Out of Sync

Dubbing into German has been very succesful, but how does it change the movies?

On The Town | Janima Nam | September 2013

Photo: Warner Bros.

With all the rave reviews, the film Brokeback Mountain had been a must-see when I finally caught a German-language version in a Vienna cinema. A German-dubbed western is an unsettling experience. Phrases like "I reckon", and "I just can’t quit you!" spoken in lazy western drawls are more than lost in translation; they are just lost. Fully traumatised, I went back the next day to see the original version in a different theatre.

According to a European study cited in Wikipedia, Austria holds the highest rejection rate for subtitles (70%), with Italy, Spain, and Germany trailing closely behind. So foreign films shown in these countries are usually dubbed. This is usually attributed to the size of Europe’s German-speaking population, allowing for higher box office returns than in the smaller countries of Scandinavia and the East, where the less expensive subtitling prevails.

But is this the only reason?

In the 1930s, at the height of the Hollywood studio system with sound coming into its own, the quest for an international market led to the "multiple language version" method, in which the same film was shot in more than one language with different casts (e.g., The Big Trail – English, German, Spanish, French, and Italian!). This was an expensive process, so the invention of a recording system that could sync audio and video (by Austrian physicist Jakob Karol) in 1930 introduced a more affordable solution.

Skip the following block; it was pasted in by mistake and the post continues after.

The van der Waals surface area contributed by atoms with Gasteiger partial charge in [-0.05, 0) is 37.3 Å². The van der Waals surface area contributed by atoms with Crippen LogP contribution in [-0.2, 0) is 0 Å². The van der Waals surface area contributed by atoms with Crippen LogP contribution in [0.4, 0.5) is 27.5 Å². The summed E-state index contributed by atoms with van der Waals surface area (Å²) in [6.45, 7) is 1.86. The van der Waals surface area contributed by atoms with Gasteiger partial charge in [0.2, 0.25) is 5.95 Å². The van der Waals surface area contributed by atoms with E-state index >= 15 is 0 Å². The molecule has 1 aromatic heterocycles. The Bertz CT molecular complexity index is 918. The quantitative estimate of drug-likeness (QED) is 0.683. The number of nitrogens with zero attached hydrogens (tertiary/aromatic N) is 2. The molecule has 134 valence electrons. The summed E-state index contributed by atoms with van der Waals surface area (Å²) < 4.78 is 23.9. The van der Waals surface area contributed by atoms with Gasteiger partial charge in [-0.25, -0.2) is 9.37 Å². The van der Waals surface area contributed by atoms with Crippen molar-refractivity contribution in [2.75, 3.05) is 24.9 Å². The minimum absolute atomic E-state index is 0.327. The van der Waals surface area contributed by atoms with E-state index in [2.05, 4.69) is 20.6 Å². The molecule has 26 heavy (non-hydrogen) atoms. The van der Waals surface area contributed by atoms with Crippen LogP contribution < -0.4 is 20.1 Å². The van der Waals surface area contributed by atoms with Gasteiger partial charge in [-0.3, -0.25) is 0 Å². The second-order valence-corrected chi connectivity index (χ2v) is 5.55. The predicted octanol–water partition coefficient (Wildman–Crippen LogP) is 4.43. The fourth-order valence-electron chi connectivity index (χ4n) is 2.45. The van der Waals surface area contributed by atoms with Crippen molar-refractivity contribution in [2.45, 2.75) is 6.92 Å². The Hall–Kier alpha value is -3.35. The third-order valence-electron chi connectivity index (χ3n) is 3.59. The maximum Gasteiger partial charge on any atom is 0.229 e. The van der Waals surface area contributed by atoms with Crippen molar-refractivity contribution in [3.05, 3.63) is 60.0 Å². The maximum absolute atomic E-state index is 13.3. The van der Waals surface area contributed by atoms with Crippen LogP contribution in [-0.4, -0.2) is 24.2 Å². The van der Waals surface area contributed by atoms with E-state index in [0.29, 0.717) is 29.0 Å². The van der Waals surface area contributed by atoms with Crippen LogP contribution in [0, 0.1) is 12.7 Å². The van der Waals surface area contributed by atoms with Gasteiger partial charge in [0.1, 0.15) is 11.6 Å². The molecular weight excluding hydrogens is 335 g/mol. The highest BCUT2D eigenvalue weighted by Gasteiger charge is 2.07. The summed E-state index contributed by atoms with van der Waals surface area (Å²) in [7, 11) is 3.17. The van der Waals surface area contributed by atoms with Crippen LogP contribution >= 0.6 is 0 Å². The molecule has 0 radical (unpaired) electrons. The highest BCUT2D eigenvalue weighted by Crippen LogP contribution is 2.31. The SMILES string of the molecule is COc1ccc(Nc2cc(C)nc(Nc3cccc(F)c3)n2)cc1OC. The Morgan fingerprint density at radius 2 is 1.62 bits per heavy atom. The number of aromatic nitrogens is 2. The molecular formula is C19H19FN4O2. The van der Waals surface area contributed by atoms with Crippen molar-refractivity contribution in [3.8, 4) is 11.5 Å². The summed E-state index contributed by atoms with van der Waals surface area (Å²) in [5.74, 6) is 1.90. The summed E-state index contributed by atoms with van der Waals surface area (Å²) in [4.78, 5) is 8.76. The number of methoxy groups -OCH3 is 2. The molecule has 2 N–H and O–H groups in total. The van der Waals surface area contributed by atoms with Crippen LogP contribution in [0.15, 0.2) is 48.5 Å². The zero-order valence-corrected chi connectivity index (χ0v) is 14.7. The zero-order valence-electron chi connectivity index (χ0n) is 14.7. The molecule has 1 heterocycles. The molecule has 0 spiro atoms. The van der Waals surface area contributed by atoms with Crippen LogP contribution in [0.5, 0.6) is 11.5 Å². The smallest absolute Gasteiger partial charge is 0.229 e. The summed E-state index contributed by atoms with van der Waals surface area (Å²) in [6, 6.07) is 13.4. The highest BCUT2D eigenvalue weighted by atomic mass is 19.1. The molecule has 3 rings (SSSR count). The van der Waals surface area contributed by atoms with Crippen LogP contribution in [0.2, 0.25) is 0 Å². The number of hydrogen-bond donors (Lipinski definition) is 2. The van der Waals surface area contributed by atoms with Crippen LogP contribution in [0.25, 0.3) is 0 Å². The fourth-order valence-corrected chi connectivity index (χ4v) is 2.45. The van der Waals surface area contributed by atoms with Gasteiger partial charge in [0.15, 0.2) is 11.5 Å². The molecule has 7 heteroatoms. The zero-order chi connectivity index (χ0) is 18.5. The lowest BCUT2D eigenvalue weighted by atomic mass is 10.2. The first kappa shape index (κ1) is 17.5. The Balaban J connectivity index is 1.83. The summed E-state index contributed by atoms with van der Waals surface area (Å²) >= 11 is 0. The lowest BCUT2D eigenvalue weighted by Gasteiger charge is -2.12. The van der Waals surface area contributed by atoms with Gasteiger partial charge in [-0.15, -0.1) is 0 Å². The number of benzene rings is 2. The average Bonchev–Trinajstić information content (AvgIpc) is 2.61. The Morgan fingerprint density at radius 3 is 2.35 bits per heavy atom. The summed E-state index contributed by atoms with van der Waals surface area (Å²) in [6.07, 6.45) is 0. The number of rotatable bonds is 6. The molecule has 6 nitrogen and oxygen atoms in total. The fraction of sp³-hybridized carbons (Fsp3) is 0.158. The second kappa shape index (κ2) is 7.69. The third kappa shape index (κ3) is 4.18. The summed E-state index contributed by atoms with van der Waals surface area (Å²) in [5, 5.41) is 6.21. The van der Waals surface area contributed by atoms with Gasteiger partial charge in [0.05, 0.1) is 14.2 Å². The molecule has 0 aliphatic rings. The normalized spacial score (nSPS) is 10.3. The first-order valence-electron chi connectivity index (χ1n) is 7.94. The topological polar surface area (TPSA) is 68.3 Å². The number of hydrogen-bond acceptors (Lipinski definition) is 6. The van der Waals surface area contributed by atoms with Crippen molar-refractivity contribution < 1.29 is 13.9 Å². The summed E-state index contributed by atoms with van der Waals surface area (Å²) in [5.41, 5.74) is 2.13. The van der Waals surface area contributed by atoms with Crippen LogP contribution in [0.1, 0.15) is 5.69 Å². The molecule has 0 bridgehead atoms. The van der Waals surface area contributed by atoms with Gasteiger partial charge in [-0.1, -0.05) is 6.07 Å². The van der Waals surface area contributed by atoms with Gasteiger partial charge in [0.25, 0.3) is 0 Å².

The dubbing option came at a pivotal time politically. In fascist Italy, where foreign films were completely banned by Mussolini in 1930, dubbing became an effective form of translation in which foreign influences could be kept in check, or even manipulated. In Germany, the turn towards extreme nationalism also made dubbing an appealing option. In 1942, Casablanca was not only dubbed but also entirely re-edited to remove all Nazi references.

Thus wartime nationalism supported local languages and minimal foreign influence, making dubbing the norm. A thriving industry was born.

Today, dubbing houses in Germany are well-established and the actors providing the voices for certain Hollywood icons can be just as famous themselves locally, providing many careers and even influencing modern slang.

From an aesthetic standpoint, dubbing has not been looked upon favourably by a number of well-known filmmakers. Both David Lynch and Jean Renoir have stated in no uncertain terms that they "hate dubbing". Lynch feels that it not only "destroys the actor’s performance, it changes the balance of sound".

But in dubbing countries, mainstream audiences are accustomed to this format. After all, "film is a visual experience," says Klaus Bauschulte, head of production at the German dubbing house, Berliner Synchron. "Having to read subtitles distracts the viewer."

But the preference for dubbing is more than just a matter of cost, history, habit, or aesthetics. Since the end of WWII, Western Europe has also faced a complex struggle with U.S. cultural hegemony, leading filmmakers like German Wim Wenders to admit spending his entire career addressing the Yankee "colonisation of the European subconscious".

Film scholar Antje Ascheid identified the conflicting needs of a "target culture", which "neutralises foreign elements" vs. a "source culture", which "stresses the foreign nature" of a film. In this increasingly globalised world, though, I still want to hear Humphrey Bogart’s closing line in Casablanca in his own voice:

"Louis, I think this is the beginning of a beautiful friendship".

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